Don’t be afraid to toss a handful of raisins or dried apples in your food — a new Penn State study has discovered that dehydrated fruit could be associated with better health.
The researchers discovered that people who ate dehydrated fruit were generally healthier than those who didn’t, and on days when people ate dehydrated fruit that they consumed greater quantities of some vital nutrients than on days when they skipped.
Valerie Sullivan, postdoctoral researcher at Johns Hopkins Bloomberg School of Public Health and a Penn State grad student at the time of the study, said the findings suggest that dehydrated fruit can be part of a healthy diet — with some caveats.
“Dried fruit can be a great choice for a nutritious snack, but consumers might want to be sure they’re choosing unsweetened versions without added sugar,” Sullivan said. “Portion sizes can also be tricky, because a serving of dried fruit is smaller than a serving of fresh since the water has been taken out. But the positive is that dried fruit can help people potentially consume more fruit because it’s portable, it’s shelf-stable, and can even be cheaper.”
Previous research has found that poor diet contributes to nearly half of deaths from cardiovascular disease in the U.S., with a deficiency of fruit becoming a major element. According to the researchers, fruits give plenty of nutrients, including potassium, fiber and many heart-healthy bioactives.
However, despite these advantages, other studies have found that individuals may not consume enough fruit for a range of reasons — including restricted availability, price and the fact it can spoil quickly, among others. In the current study, the researchers wanted to examine whether dehydrated fruit could be a healthful alternative to fresh fruit, since it can be less expensive.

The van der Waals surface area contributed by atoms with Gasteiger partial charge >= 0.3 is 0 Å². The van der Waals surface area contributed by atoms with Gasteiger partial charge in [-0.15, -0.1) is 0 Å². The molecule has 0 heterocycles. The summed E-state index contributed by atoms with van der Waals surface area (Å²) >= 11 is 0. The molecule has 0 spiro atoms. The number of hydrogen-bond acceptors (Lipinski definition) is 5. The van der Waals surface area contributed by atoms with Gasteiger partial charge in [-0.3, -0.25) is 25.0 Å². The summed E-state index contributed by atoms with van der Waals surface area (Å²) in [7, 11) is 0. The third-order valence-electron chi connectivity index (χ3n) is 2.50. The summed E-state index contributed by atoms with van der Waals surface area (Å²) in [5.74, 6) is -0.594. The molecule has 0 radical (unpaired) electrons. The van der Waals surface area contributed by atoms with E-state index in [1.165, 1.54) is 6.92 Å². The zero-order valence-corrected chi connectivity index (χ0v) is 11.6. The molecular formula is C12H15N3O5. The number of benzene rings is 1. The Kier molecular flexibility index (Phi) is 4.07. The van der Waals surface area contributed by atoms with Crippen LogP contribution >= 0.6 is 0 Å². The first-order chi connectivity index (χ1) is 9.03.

“Minimally processed forms of fruit, including frozen, canned, and dried, have some advantages over fresh fruits,” said Kristina Petersen, an assistant professor of nutritional sciences at Texas Tech University and assistant research professor of nutritional sciences at Penn State at the time this work was done. “They are available year round, are relatively consistent in quality, and can be stored for far longer than fresh. Many are also less expensive per serving than their fresh counterparts.”
For the analysis, the group used data on 25,590 participants in the National Health and Nutrition Examination Survey
After analyzing the data, the investigators discovered that on average, people who reported consuming dehydrated fruit in the survey had healthier diets than those who didn’t.
Because some of these participants reported consuming dehydrated fruit one day of the poll but not the next, the investigators were also able to examine exactly what people’s diet appeared like on days they ate dehydrated fruit versus days when they did not.
“What I also found interesting was that people tended to eat more total fruit on the days they ate dried fruit than on days they didn’t,” Sullivan said. “On days when dried fruit was not eaten, however, fresh fruit intake was not higher. So dried fruit could be a way to boost overall fruit intake in people that aren’t eating the recommended amounts.”
Also, the researchers found that on days they ate dehydrated fruit, participants consumed more total carbohydrates, dietary fiber, potassium, polyunsaturated fat, and overall total calories.
“In our study, people who consumed dried fruits had a higher calorie intake but a lower BMI and waist circumference which suggests they were more physically active,” said Penny Kris-Etherton, Evan Pugh University Professor of Nutritional Sciences. “So, when incorporating dried fruits, pay attention to calories and be sure to substitute out calories from low-nutrient foods for dried fruits to get the greatest benefit of eating dried fruits.”
Related Journal Article: https://jandonline.org/article/S2212-2672(20)31227-2/fulltext